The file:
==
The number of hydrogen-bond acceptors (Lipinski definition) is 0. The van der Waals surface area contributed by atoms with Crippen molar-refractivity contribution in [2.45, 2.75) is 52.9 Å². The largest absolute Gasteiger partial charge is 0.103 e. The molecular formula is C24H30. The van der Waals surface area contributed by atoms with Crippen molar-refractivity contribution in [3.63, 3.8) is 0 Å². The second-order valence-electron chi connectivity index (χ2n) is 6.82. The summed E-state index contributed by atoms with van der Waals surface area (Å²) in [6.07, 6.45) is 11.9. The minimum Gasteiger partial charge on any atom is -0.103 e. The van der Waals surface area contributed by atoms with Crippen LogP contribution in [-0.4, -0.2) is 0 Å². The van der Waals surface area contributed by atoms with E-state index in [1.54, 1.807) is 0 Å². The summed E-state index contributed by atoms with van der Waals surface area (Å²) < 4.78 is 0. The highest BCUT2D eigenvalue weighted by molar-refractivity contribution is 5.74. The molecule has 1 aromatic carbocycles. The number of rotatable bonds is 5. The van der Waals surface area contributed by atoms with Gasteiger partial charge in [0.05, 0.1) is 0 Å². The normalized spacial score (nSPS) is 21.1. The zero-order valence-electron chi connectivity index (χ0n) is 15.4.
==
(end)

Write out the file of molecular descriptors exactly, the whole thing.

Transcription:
The number of hydrogen-bond acceptors (Lipinski definition) is 0. The van der Waals surface area contributed by atoms with Crippen molar-refractivity contribution in [2.45, 2.75) is 52.9 Å². The largest absolute Gasteiger partial charge is 0.103 e. The molecular formula is C24H30. The van der Waals surface area contributed by atoms with Crippen molar-refractivity contribution in [3.63, 3.8) is 0 Å². The second-order valence-electron chi connectivity index (χ2n) is 6.82. The summed E-state index contributed by atoms with van der Waals surface area (Å²) in [6.07, 6.45) is 11.9. The minimum Gasteiger partial charge on any atom is -0.103 e. The van der Waals surface area contributed by atoms with Crippen LogP contribution in [-0.4, -0.2) is 0 Å². The van der Waals surface area contributed by atoms with E-state index in [1.54, 1.807) is 0 Å². The summed E-state index contributed by atoms with van der Waals surface area (Å²) < 4.78 is 0. The highest BCUT2D eigenvalue weighted by molar-refractivity contribution is 5.74. The molecule has 1 aromatic carbocycles. The number of rotatable bonds is 5. The van der Waals surface area contributed by atoms with Gasteiger partial charge in [0.05, 0.1) is 0 Å². The normalized spacial score (nSPS) is 21.1. The zero-order valence-electron chi connectivity index (χ0n) is 15.4.